The preferred HIV 3-drug PEP regimen is raltegravir (I 400 mg PO twice daily plus Truvada® (tenofovir DF 300 mg/emtricitabine 200 mg) 1 PO once daily
The 2016 guidelines for antiretroviral postexposure prophylaxis for nonoccupational exposure to HIV recommend either raltegravir (RAL) 400 mg twice daily or dolutegravir (DTG) 50 mg daily in combination with tenofovir disoproxil fumarate (TDF) 300 mg and emtricitabine (FTC) 200 mg daily as the preferred regimen in healthy adults and adolescents. Dolutegravir provides a reasonable once-daily alternative to raltegravir. This ART regimen is not in the 2013 post occupational exposure to HIV guidelines since it was FDA-approved after the PEP guidelines were written but are favoured by most authorities. However, recent data suggest an increased risk of neural tube defects associated with exposure to dolutegravir (DTG) at conception. Based on these preliminary data, the CDC has updated occupational and nonoccupational recommendations while the data undergo further review.
The CDC recommends that healthcare providers avoid DTG for PEP in the following patients:
Nonpregnant women of childbearing potential who are not on an effective birth control method who are sexually active or who have been sexually assaulted
Pregnant women who are early in their pregnancy (within the first 28 days)
In these situations, the preferred PEP regimen is raltegravir, tenofovir, and emtricitabine.
The PEP should be taken for 28 days. It is important to take all the doses, at the right time and in the right way, to give PEP the best chance of working. You might be given an additional two days’ drugs if you have been at risk of exposure in the last 48 hours of the course of PEP.
PEP Side Effects:
As with most antiretroviral drugs, PEP can cause side effects such as diarrhoea, headaches, nausea/vomiting and fatigue. However, these are usually mild and generally only last a few days with no long-term side effects.
In rare cases, they can cause serious health issues, including liver problems.
PEP in Kenya hospitals | pep availability in Kenya | How to access pep in Kenya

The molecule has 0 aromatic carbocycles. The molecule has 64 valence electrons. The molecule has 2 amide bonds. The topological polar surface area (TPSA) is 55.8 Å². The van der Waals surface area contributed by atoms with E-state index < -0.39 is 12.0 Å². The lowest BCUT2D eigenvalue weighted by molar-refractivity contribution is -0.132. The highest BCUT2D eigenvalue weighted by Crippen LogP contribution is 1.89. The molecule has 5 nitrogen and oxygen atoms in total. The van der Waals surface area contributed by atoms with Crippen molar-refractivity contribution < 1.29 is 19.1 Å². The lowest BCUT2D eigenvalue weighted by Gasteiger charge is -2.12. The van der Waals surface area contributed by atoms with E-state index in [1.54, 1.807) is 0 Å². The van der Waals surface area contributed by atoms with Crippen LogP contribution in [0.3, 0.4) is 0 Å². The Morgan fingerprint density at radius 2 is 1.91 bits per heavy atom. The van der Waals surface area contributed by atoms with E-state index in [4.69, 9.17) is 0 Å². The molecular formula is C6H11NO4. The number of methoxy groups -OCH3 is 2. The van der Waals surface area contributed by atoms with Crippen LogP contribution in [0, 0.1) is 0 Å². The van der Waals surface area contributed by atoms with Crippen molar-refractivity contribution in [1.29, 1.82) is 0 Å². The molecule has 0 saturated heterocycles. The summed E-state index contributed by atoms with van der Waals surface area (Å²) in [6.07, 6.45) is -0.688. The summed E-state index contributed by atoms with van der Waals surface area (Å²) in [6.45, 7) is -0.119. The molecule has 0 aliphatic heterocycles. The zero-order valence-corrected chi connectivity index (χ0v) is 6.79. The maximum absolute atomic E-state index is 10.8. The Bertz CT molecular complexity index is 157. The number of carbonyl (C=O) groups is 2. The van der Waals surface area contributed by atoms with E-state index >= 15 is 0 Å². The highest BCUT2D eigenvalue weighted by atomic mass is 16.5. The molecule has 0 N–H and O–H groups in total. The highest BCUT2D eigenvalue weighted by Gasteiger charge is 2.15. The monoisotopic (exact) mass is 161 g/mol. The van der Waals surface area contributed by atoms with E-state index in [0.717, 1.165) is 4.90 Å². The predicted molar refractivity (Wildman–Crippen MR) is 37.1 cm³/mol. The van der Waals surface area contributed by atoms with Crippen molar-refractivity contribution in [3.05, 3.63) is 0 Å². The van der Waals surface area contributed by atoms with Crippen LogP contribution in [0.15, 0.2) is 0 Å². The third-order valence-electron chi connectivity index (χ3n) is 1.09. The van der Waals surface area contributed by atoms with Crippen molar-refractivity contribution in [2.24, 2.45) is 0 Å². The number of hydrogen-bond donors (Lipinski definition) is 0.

You can get PEP in all major public, private hospitals and VCT Centers Countrywide.
PEP price in Kenya pep cost in Kenya
In Kenya PEP is found in a government hospital for free.
Some private hospitals such as Nairobi Women’s hospital provide PEP for free.
How effective is the PEP
PEP is effective in preventing HIV when administered correctly, but not 100%.
It is most effective when started within 24 hours, but it needs to be started within 72 hours. The longer you wait, the greater the chance that PEP won’t work. PEP usually isn’t given more than 72 hours (3 days) after exposure as studies show it is unlikely to be effective.
How does PEP work
PEP works by stopping the virus from replicating after recent exposure. The cells originally infected with HIV die naturally within a short period, reducing the likelihood for HIV to establish itself in the body.
can you get PEP over the counter?
No, You cannot get PEP over the counter.
Why does PEP fail?
PEP failure, when it occurs, is usually attributed to delayed initiation, transmitted drug resistance, or suboptimal medication adherence.
Difference between PrEP and PEP
Drugs used as PrEP
Pre-exposure prophylaxis (PrEP) is a course of HIV drugs taken by HIV-negative people to protect them against HIV infection. Truvada is currently the only drug approved for use as PrEP. Truvada is a single pill that is a combination of two anti-HIV drugs, tenofovir and emtricitabine.
vct centres in Nairobi